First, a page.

In the first few scenes of The National Theatre’s production of Amadeus, I will admit I was somewhat sceptical of what I had come to watch. There was a dumbfounding use of explicitly modern props in a performance that was otherwise largely adherent to the conventions of the period, and there were issues of pace, where the sometimes-sluggish advancement of plot occasionally threatened boredom.
‘There was a dumbfounding use of explicitly modern props in a performance that was otherwise largely adherent to the conventions of the period’
However, my attention could not be wholly diverted; regardless of any issues I took with the opening scenes, there were definite flashes of genius that stirred my enthusiasm, and which built and increased in consistency, and finally resulted in an astonishing second half. Something that contributed to this was that, in the post-interval portion of the play, the orchestra and the staging were finally taken full advantage of. This allowed the dynamism of the storyline and its leading figures to be presented in the vibrant and exciting setting they deserved. The result was a brilliant, vibrant energy, that absorbed the audience and left me thrilled.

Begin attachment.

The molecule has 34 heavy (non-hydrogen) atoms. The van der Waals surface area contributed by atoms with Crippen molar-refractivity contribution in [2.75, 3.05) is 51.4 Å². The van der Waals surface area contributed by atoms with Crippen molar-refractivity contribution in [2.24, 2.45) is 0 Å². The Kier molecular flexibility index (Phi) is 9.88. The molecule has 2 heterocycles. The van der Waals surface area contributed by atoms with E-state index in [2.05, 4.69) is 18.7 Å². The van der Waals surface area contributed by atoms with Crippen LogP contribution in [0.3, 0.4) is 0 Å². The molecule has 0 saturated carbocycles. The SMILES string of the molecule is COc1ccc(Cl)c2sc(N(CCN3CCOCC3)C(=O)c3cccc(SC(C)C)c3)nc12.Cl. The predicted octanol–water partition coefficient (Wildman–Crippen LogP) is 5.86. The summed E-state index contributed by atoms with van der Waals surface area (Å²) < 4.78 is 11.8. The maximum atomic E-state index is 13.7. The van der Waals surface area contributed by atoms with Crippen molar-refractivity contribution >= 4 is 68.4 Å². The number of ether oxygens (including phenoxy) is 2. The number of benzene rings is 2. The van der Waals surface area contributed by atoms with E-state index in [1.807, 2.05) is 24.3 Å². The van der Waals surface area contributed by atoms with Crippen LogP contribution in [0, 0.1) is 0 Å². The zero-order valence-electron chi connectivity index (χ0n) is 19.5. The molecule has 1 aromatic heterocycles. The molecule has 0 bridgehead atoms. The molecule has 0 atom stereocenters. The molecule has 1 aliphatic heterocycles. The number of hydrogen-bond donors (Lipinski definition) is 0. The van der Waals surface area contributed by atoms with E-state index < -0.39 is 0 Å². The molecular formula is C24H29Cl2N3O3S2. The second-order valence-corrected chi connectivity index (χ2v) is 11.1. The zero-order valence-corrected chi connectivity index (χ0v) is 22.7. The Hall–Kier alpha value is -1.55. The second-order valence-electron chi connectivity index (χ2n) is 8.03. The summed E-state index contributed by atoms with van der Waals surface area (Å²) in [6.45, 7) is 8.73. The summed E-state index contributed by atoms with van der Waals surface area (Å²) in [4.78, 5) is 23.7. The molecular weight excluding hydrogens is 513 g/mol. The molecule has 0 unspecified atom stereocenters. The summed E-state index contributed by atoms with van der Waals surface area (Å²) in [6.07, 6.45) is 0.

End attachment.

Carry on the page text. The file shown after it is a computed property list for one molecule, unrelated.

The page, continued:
‘It was Adam Gillen’s portrayal of Mozart that granted the production the enormous passion and spirit’
The action of the play is driven by Salieri’s narrative, and the gorgeously measured delivery that Msamati brought to it seemed to position his character as the internal director of the onstage action. However, while it was Msamati’s portrayal of Salieri that, in a way, held the whole play together, it was Adam Gillen’s portrayal of Mozart that granted the production the enormous passion and spirit which, for me, made it a success.
Gillen’s portrayal was one that appeared to be a complete possession of his character. He gave astounding, almost superhuman energy, and seemed to pump every ounce of his spirit into Mozart. What this amounted to was a fully realised, humanised, and believable title character, and one which blew me away.
(Image courtesy of Marc Brenner)